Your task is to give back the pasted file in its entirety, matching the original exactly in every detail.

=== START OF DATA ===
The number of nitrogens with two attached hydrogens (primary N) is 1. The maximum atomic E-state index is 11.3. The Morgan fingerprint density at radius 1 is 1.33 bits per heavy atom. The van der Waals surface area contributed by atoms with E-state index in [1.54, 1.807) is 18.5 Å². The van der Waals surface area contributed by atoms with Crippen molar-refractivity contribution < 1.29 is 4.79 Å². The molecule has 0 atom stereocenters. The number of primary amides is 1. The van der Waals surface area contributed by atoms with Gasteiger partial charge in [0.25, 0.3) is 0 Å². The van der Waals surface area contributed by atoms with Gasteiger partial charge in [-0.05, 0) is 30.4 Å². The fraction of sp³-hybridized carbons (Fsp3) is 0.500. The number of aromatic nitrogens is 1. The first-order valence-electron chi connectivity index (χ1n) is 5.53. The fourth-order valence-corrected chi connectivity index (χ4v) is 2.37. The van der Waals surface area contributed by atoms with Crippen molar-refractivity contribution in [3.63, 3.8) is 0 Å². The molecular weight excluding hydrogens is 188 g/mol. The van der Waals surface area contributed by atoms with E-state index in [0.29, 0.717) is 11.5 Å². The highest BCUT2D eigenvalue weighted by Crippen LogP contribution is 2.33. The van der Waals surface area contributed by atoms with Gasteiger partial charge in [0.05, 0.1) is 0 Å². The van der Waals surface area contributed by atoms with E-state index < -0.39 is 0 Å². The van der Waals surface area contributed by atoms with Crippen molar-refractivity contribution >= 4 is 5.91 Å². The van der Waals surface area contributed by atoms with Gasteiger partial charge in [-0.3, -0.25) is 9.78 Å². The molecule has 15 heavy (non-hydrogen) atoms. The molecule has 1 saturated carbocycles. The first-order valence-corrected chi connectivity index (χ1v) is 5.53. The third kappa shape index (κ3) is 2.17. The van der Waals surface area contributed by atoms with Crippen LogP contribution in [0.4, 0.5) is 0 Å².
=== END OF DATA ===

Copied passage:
The number of nitrogens with two attached hydrogens (primary N) is 1. The maximum atomic E-state index is 11.3. The Morgan fingerprint density at radius 1 is 1.33 bits per heavy atom. The van der Waals surface area contributed by atoms with E-state index in [1.54, 1.807) is 18.5 Å². The van der Waals surface area contributed by atoms with Crippen molar-refractivity contribution < 1.29 is 4.79 Å². The molecule has 0 atom stereocenters. The number of primary amides is 1. The van der Waals surface area contributed by atoms with Gasteiger partial charge in [0.25, 0.3) is 0 Å². The van der Waals surface area contributed by atoms with Gasteiger partial charge in [-0.05, 0) is 30.4 Å². The fraction of sp³-hybridized carbons (Fsp3) is 0.500. The number of aromatic nitrogens is 1. The first-order valence-electron chi connectivity index (χ1n) is 5.53. The fourth-order valence-corrected chi connectivity index (χ4v) is 2.37. The van der Waals surface area contributed by atoms with Crippen molar-refractivity contribution in [3.63, 3.8) is 0 Å². The molecular weight excluding hydrogens is 188 g/mol. The van der Waals surface area contributed by atoms with E-state index in [0.29, 0.717) is 11.5 Å². The highest BCUT2D eigenvalue weighted by Crippen LogP contribution is 2.33. The van der Waals surface area contributed by atoms with Gasteiger partial charge in [0.05, 0.1) is 0 Å². The van der Waals surface area contributed by atoms with E-state index < -0.39 is 0 Å². The van der Waals surface area contributed by atoms with Crippen molar-refractivity contribution >= 4 is 5.91 Å². The van der Waals surface area contributed by atoms with Gasteiger partial charge in [-0.3, -0.25) is 9.78 Å². The molecule has 15 heavy (non-hydrogen) atoms. The molecule has 1 saturated carbocycles. The first-order valence-corrected chi connectivity index (χ1v) is 5.53. The third kappa shape index (κ3) is 2.17. The van der Waals surface area contributed by atoms with Crippen LogP contribution in [0.4, 0.5) is 0 Å².